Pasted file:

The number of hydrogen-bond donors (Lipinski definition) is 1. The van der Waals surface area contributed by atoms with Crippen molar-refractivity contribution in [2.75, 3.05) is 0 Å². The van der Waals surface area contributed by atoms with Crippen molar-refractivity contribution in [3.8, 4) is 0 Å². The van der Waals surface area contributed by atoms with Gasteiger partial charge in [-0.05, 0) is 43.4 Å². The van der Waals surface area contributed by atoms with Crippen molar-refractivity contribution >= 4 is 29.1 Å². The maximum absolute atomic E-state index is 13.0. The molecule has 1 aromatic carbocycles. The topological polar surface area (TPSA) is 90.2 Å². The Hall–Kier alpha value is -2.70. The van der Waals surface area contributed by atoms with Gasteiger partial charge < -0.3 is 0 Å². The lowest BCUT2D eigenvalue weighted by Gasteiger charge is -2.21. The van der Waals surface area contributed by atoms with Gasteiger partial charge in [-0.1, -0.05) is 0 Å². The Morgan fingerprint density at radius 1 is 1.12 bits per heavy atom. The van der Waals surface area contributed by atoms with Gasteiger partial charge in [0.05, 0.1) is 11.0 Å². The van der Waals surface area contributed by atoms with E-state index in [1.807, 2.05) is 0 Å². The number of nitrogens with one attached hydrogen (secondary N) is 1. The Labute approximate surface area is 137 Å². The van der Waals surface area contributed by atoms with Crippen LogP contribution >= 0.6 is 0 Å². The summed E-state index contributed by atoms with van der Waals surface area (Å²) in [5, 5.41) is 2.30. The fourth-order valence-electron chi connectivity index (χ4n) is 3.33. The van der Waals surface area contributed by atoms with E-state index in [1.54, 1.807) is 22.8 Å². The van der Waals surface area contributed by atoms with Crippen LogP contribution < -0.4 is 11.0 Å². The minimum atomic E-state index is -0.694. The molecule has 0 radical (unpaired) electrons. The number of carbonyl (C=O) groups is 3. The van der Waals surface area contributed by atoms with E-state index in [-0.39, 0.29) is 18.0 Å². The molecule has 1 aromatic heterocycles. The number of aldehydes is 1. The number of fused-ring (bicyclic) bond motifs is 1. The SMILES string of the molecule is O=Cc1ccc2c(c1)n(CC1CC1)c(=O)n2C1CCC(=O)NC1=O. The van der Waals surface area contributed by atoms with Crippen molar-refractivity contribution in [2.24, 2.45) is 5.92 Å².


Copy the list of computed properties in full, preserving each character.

The number of hydrogen-bond donors (Lipinski definition) is 1. The van der Waals surface area contributed by atoms with Crippen molar-refractivity contribution in [2.75, 3.05) is 0 Å². The van der Waals surface area contributed by atoms with Crippen molar-refractivity contribution in [3.8, 4) is 0 Å². The van der Waals surface area contributed by atoms with Gasteiger partial charge in [-0.05, 0) is 43.4 Å². The van der Waals surface area contributed by atoms with Crippen molar-refractivity contribution >= 4 is 29.1 Å². The maximum absolute atomic E-state index is 13.0. The molecule has 1 aromatic carbocycles. The topological polar surface area (TPSA) is 90.2 Å². The Hall–Kier alpha value is -2.70. The van der Waals surface area contributed by atoms with Gasteiger partial charge < -0.3 is 0 Å². The lowest BCUT2D eigenvalue weighted by Gasteiger charge is -2.21. The van der Waals surface area contributed by atoms with Gasteiger partial charge in [-0.1, -0.05) is 0 Å². The Morgan fingerprint density at radius 1 is 1.12 bits per heavy atom. The van der Waals surface area contributed by atoms with Gasteiger partial charge in [0.05, 0.1) is 11.0 Å². The van der Waals surface area contributed by atoms with E-state index in [1.807, 2.05) is 0 Å². The number of nitrogens with one attached hydrogen (secondary N) is 1. The Labute approximate surface area is 137 Å². The van der Waals surface area contributed by atoms with Crippen LogP contribution >= 0.6 is 0 Å². The summed E-state index contributed by atoms with van der Waals surface area (Å²) in [5, 5.41) is 2.30. The fourth-order valence-electron chi connectivity index (χ4n) is 3.33. The van der Waals surface area contributed by atoms with E-state index in [1.54, 1.807) is 22.8 Å². The van der Waals surface area contributed by atoms with Crippen LogP contribution < -0.4 is 11.0 Å². The minimum atomic E-state index is -0.694. The molecule has 0 radical (unpaired) electrons. The number of carbonyl (C=O) groups is 3. The van der Waals surface area contributed by atoms with E-state index in [-0.39, 0.29) is 18.0 Å². The molecule has 1 aromatic heterocycles. The number of aldehydes is 1. The number of fused-ring (bicyclic) bond motifs is 1. The SMILES string of the molecule is O=Cc1ccc2c(c1)n(CC1CC1)c(=O)n2C1CCC(=O)NC1=O. The van der Waals surface area contributed by atoms with Crippen molar-refractivity contribution in [2.24, 2.45) is 5.92 Å².